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Writing 1E: "Approaches to University Writing for Engineers"

Students are placed in Writing 1E if they are declared engineering majors or pre-majors (excluding Computer Science majors) who have not satisfied the AWPE requirement.

Principles of critical reading, thinking, and writing in the university. Students analyze academic discourse, develop rhetorical strategies for exposition and argument, practice examination writing, write and revise source-based papers. Completion with a grade of C or better meets the AWPE requirement.


Like other sections of Writing 1, Writing 1E has as its goal to introduce students to the range of reading, critical thinking and writing tasks commonly required of members of the university community. Although Writing 1E focuses on those communication tasks that are frequently required of undergraduate and professional engineers, the course shares with all sections of Writing 1 an emphasis on helping students develop their writing fluency and critical engagement with the texts they read. Emphasizing the composition of formal source-based papers, the course is designed to help students write effectively in other university courses.

In addition to these shared goals, Writing 1E introduces students to principles of document design, guidelines for incorporating graphics into written text, memo and letter formats, and strategies for conducting and reporting original research. Some of the reading material is drawn from scientific and technological discourse. In terms of computer skills, students are asked to work with a word-processing program and with electronic mail/Internet.

AWPE competence, defined as the ability to use English "correctly, clearly, and pertinently on all the lines upon which . . . thought is exercised," has been a UC requirement since 1897. AWPE competence in incoming UC undergraduates has been determined through a systematized, statewide essay exam since May 1987.
In addition to passing the University of California system wide AWPE examination while in high school, students may (prior to their admission at UC) satisfy the AWPE requirement by (1) achieving a score of 660 or higher (or 680 or higher on tests taken since May 1998) on the SAT II Subject Test in Writing (formerly the College Board Achievement Test in English Composition); (2) achieving a score of 3 or higher on the College Board Advanced Placement (AP) exam in English Composition and Literature or English Language and Composition; (3) entering the university with transcripts showing the completion of an acceptable 3-semester-unit or 4-quarter-unit course in English composition equivalent to Writing 2 at UCSB with a grade of C or better.
Students who enter UCSB without having met the university's AWPE requirement and who do not achieve an appropriate score on the UCSB AWPE examination must enroll in Writing 1 (or equivalent) by their third quarter at UCSB. A grade of C or better is needed to meet the Subject A requirement. Students who have met the AWPE requirement by means (2) or (3) above may elect to take Writing 1.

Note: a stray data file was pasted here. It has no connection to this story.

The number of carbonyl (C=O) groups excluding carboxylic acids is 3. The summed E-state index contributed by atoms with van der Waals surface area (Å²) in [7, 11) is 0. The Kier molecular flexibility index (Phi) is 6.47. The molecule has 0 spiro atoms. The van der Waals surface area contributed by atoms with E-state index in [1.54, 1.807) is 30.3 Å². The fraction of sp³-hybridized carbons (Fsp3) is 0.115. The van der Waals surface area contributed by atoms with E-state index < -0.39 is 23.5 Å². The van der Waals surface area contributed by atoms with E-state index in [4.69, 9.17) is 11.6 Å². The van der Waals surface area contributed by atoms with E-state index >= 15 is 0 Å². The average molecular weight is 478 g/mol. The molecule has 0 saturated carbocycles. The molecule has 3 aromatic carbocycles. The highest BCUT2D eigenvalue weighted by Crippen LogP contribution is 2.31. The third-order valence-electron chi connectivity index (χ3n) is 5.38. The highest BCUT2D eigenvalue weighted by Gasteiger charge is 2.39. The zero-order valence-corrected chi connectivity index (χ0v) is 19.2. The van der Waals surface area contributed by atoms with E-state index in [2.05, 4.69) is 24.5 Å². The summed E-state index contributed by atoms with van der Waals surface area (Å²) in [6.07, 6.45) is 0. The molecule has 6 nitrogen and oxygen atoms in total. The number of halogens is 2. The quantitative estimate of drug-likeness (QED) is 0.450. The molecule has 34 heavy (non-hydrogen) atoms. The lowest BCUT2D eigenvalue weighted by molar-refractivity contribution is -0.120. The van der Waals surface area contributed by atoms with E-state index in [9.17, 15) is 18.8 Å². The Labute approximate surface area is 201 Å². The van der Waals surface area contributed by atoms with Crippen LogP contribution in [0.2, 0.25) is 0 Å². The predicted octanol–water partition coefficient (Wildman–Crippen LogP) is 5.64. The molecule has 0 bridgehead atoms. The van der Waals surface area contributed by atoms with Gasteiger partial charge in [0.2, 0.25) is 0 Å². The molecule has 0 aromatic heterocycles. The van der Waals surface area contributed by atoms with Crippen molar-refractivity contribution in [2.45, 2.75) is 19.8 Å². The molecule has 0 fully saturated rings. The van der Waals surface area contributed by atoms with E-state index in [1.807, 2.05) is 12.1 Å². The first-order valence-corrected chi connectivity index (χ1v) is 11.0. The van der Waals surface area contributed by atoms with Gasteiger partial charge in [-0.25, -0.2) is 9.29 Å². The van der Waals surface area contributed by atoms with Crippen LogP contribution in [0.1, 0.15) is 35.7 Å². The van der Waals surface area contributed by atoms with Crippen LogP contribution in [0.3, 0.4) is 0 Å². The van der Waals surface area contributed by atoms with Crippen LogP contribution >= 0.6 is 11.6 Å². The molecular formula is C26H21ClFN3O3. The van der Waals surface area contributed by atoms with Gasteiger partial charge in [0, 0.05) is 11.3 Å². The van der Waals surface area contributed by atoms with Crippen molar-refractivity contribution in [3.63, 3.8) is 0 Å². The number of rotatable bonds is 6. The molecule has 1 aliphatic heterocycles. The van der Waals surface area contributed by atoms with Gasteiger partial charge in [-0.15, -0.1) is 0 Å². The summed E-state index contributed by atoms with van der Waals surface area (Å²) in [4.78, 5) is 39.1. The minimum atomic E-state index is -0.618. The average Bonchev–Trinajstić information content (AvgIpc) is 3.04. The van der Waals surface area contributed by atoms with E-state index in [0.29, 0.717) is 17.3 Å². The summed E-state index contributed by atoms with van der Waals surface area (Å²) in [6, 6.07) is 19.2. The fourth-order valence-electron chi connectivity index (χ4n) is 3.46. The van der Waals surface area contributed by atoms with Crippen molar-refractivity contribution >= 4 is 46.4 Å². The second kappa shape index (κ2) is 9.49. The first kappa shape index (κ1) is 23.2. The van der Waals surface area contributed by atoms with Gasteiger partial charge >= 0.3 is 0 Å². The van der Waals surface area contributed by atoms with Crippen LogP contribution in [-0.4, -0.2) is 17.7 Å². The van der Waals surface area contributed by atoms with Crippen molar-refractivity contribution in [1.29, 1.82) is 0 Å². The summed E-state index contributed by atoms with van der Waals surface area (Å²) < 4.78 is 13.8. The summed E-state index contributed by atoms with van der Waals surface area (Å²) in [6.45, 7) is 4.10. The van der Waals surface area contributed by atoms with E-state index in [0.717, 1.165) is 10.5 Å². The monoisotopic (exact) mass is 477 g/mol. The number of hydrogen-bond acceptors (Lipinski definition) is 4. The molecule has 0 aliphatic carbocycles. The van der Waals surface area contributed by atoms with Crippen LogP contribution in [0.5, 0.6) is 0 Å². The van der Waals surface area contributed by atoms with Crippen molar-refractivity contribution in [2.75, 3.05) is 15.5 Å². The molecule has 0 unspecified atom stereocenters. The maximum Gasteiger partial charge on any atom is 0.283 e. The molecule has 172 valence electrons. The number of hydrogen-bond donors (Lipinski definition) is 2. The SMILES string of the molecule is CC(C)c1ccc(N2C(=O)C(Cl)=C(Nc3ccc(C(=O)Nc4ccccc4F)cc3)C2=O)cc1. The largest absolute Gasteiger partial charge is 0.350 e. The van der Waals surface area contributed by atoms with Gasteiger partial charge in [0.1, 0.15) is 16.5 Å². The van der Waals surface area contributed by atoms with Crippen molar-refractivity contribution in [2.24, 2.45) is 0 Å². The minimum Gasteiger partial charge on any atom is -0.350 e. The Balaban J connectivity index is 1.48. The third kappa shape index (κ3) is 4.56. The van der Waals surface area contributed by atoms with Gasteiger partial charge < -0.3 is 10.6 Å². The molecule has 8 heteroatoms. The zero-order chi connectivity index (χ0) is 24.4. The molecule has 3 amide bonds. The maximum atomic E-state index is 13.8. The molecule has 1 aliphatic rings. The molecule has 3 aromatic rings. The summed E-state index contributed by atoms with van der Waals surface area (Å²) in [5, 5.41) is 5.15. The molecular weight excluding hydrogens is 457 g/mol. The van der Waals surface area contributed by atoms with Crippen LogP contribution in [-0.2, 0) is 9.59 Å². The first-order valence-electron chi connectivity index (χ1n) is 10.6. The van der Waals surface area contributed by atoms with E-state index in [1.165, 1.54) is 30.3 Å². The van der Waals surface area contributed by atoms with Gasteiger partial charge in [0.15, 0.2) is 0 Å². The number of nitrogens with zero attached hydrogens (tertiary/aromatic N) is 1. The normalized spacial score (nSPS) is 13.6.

Instructors assign a variety of article-length readings representative of those typically required in undergraduate work—that is, readings representative in content, form, style, and difficulty of those that students are being assigned in their other courses. Students may be asked to read and write about topics in engineering that have ethical and social implications (e.g., engineering and the environment, the impact of computer technology on culture).
The primary purpose of the readings is not for students to master the content of a given body of material, but rather to stimulate the development of their writing, critical reading, and critical thinking skills in a range of academic disciplines, especially in the field of engineering.
In recent year, instructors have used a several grammar handbooks (e.g., A Writer’s Reference by Diana Hacker). For textbooks, instructors have used the following: Beer and McMurrey, A Guide to Writing as an Engineer; Stevenson and Whitmore, Strategies for Engineering Communication; Gurak and Lannon, Concise Guide to Technical Communication; Alley, The Craft of Scientific Writing. Most instructors also put together a customized anthology with articles, assignments, and handouts.

Writing assignments provide students with opportunities to practice and develop the kind of prose expected in the rest of their university course work—prose that is insightful, focused, grounded in evidence, logical, coherent, clear, succinct. This prose should also adhere to the conventions of standard English and be couched in a voice appropriate to academic audiences.

In Writing 1E, students develop strategies for responding to the kinds of writing tasks typically assigned in college. Students should learn to identify and use various forms of evidence, including quotation, summary, and paraphrase. They should also practice all phases of the writing process, from drafting to revising and editing.
All Writing 1E students write, in the course of the quarter, approximately 18 to 20 pages (6,500 words) of prose. This requirement may be met through a combination of informal assignments (reading logs, journals, rough drafts, short in-class papers and exercises) and formal assignments (summary, exposition, argument, comparison/contrast, critical analysis, and synthesis papers). These formal assignments may take the form of reports, essays, or examinations. Individual papers may be relatively brief, but should display control of expository and rhetorical strategies, an appropriate awareness of audience, and an ability to develop ideas based on assigned readings. Some assignments are timed writings that allow students to gain facility with invention strategies, to select appropriate modes of organization, and to set response priorities.